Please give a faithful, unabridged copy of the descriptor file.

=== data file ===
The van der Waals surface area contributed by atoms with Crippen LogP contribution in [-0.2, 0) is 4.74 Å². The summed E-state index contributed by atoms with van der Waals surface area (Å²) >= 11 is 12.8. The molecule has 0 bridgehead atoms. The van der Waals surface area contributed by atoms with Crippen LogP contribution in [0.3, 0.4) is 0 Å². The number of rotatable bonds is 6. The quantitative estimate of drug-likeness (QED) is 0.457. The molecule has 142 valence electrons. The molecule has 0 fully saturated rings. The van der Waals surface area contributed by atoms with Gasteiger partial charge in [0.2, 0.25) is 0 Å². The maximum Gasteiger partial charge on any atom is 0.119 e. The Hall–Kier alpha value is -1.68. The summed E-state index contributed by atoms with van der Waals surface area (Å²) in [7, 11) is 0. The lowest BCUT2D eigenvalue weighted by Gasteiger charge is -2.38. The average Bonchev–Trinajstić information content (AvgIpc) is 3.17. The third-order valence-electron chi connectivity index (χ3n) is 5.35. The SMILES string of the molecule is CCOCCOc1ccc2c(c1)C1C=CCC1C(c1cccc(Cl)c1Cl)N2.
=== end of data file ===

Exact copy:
The van der Waals surface area contributed by atoms with Crippen LogP contribution in [-0.2, 0) is 4.74 Å². The summed E-state index contributed by atoms with van der Waals surface area (Å²) >= 11 is 12.8. The molecule has 0 bridgehead atoms. The van der Waals surface area contributed by atoms with Crippen LogP contribution in [0.3, 0.4) is 0 Å². The number of rotatable bonds is 6. The quantitative estimate of drug-likeness (QED) is 0.457. The molecule has 142 valence electrons. The molecule has 0 fully saturated rings. The van der Waals surface area contributed by atoms with Gasteiger partial charge in [0.2, 0.25) is 0 Å². The maximum Gasteiger partial charge on any atom is 0.119 e. The Hall–Kier alpha value is -1.68. The summed E-state index contributed by atoms with van der Waals surface area (Å²) in [7, 11) is 0. The lowest BCUT2D eigenvalue weighted by Gasteiger charge is -2.38. The average Bonchev–Trinajstić information content (AvgIpc) is 3.17. The third-order valence-electron chi connectivity index (χ3n) is 5.35. The SMILES string of the molecule is CCOCCOc1ccc2c(c1)C1C=CCC1C(c1cccc(Cl)c1Cl)N2.